Blank Verse

Blank verse is a form of poetry that adheres to a specific meter but does not rhyme. It is characterized by its use of iambic pentameter, a metrical pattern consisting of five iambs per line. An iambic foot consists of two syllables, with the first one unstressed and the second one stressed.

In blank verse, each line typically consists of ten syllables arranged in five pairs of unstressed and stressed syllables, creating a rhythmic and regular pattern. While it lacks rhyme, blank verse allows for flexibility in expression and is often considered well-suited for serious and dramatic subjects. The absence of rhyme can give the verse a more natural and conversational tone.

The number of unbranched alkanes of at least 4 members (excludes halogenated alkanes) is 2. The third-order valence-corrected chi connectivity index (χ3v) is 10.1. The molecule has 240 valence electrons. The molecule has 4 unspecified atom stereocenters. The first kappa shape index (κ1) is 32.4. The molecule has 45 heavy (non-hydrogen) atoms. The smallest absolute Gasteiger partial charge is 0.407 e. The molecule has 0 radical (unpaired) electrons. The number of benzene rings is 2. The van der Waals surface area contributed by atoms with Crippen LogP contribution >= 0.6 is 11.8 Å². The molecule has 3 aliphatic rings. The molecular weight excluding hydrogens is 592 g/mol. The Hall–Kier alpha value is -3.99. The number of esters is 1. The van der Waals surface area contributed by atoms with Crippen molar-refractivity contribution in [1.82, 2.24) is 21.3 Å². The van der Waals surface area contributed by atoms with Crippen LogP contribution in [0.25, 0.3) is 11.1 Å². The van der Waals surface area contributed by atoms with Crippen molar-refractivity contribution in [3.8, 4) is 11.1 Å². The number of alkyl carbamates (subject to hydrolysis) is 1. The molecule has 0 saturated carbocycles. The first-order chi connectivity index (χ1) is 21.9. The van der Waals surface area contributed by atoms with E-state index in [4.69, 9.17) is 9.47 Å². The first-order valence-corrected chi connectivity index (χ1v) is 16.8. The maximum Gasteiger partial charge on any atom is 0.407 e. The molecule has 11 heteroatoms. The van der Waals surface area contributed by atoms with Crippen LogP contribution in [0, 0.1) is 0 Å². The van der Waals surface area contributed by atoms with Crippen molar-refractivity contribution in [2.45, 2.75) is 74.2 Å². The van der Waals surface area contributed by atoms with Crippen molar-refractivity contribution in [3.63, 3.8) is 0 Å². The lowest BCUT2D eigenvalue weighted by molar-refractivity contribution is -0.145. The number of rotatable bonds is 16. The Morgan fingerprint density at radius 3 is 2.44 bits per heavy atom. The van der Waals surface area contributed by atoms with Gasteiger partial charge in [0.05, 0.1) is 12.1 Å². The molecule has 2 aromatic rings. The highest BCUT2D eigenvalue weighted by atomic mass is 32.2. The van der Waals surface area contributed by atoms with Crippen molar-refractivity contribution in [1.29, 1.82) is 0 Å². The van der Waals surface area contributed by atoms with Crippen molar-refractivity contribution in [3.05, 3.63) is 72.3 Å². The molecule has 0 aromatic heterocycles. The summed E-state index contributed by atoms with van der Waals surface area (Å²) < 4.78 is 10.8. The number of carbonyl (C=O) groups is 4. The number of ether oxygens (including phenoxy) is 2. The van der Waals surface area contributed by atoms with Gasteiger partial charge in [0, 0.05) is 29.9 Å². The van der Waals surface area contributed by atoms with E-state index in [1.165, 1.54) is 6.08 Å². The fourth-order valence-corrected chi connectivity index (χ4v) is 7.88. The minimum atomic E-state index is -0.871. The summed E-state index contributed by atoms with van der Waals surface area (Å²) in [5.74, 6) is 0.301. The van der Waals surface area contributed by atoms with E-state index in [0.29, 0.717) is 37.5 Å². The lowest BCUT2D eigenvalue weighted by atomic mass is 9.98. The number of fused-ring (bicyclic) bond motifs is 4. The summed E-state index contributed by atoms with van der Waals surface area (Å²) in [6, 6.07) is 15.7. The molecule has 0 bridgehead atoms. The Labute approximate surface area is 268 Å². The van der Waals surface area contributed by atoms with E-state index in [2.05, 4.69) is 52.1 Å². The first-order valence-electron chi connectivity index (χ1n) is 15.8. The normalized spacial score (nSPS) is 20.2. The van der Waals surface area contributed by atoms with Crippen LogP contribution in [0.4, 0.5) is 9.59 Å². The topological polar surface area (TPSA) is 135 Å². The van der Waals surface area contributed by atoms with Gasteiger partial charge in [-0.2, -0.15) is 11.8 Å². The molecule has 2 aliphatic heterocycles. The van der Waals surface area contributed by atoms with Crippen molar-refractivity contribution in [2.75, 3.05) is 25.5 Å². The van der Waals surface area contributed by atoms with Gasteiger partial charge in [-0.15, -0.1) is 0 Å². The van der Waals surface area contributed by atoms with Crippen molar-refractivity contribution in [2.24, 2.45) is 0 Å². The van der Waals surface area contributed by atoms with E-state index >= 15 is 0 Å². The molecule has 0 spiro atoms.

One of the most famous examples of blank verse is found in William Shakespeare’s plays, where he frequently employed this form to craft some of his most memorable and dramatic speeches. For instance, the soliloquies in “Hamlet” and “Macbeth” are written in blank verse.

Here is an example of blank verse:

“To be or not to be, that is the question—

Whether ’tis nobler in the mind to suffer

The slings and arrows of outrageous fortune,

Or to take arms against a sea of troubles,

And, by opposing, end them.”

In this excerpt from Hamlet’s soliloquy, you can see the consistent iambic pentameter and the absence of rhyme, characteristic of blank verse.